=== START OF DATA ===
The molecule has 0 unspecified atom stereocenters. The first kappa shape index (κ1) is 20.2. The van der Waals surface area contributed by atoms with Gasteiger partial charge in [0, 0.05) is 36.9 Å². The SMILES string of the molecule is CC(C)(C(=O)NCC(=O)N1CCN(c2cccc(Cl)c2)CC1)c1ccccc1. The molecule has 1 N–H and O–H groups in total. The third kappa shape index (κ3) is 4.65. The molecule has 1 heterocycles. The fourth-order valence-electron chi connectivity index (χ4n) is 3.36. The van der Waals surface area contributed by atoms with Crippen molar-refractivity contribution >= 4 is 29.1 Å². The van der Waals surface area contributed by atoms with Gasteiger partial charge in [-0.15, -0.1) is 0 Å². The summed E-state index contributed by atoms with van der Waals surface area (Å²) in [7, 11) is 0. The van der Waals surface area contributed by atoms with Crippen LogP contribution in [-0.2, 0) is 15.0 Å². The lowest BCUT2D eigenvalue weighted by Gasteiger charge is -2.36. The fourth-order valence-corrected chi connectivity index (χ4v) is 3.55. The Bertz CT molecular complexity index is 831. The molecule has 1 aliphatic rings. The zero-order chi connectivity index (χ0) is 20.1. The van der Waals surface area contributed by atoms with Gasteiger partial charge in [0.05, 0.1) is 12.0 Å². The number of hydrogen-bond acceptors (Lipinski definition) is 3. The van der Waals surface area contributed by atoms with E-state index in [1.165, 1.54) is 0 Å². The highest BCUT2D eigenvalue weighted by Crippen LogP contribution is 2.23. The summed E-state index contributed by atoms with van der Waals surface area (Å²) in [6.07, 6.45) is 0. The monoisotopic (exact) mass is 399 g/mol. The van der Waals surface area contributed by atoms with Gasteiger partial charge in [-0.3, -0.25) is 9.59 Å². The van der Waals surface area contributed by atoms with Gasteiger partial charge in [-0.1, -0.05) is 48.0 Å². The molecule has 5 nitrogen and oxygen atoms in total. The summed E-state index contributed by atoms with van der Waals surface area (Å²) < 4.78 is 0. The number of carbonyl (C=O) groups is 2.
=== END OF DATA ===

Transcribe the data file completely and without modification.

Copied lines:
The molecule has 0 unspecified atom stereocenters. The first kappa shape index (κ1) is 20.2. The van der Waals surface area contributed by atoms with Gasteiger partial charge in [0, 0.05) is 36.9 Å². The SMILES string of the molecule is CC(C)(C(=O)NCC(=O)N1CCN(c2cccc(Cl)c2)CC1)c1ccccc1. The molecule has 1 N–H and O–H groups in total. The third kappa shape index (κ3) is 4.65. The molecule has 1 heterocycles. The fourth-order valence-electron chi connectivity index (χ4n) is 3.36. The van der Waals surface area contributed by atoms with Crippen molar-refractivity contribution >= 4 is 29.1 Å². The van der Waals surface area contributed by atoms with Gasteiger partial charge in [-0.15, -0.1) is 0 Å². The summed E-state index contributed by atoms with van der Waals surface area (Å²) in [7, 11) is 0. The van der Waals surface area contributed by atoms with Crippen LogP contribution in [-0.2, 0) is 15.0 Å². The lowest BCUT2D eigenvalue weighted by Gasteiger charge is -2.36. The fourth-order valence-corrected chi connectivity index (χ4v) is 3.55. The Bertz CT molecular complexity index is 831. The molecule has 1 aliphatic rings. The zero-order chi connectivity index (χ0) is 20.1. The van der Waals surface area contributed by atoms with Gasteiger partial charge in [0.05, 0.1) is 12.0 Å². The number of hydrogen-bond acceptors (Lipinski definition) is 3. The van der Waals surface area contributed by atoms with E-state index in [1.165, 1.54) is 0 Å². The highest BCUT2D eigenvalue weighted by Crippen LogP contribution is 2.23. The summed E-state index contributed by atoms with van der Waals surface area (Å²) in [6.07, 6.45) is 0. The monoisotopic (exact) mass is 399 g/mol. The van der Waals surface area contributed by atoms with Gasteiger partial charge in [-0.3, -0.25) is 9.59 Å². The van der Waals surface area contributed by atoms with Gasteiger partial charge in [-0.1, -0.05) is 48.0 Å². The molecule has 5 nitrogen and oxygen atoms in total. The summed E-state index contributed by atoms with van der Waals surface area (Å²) < 4.78 is 0. The number of carbonyl (C=O) groups is 2.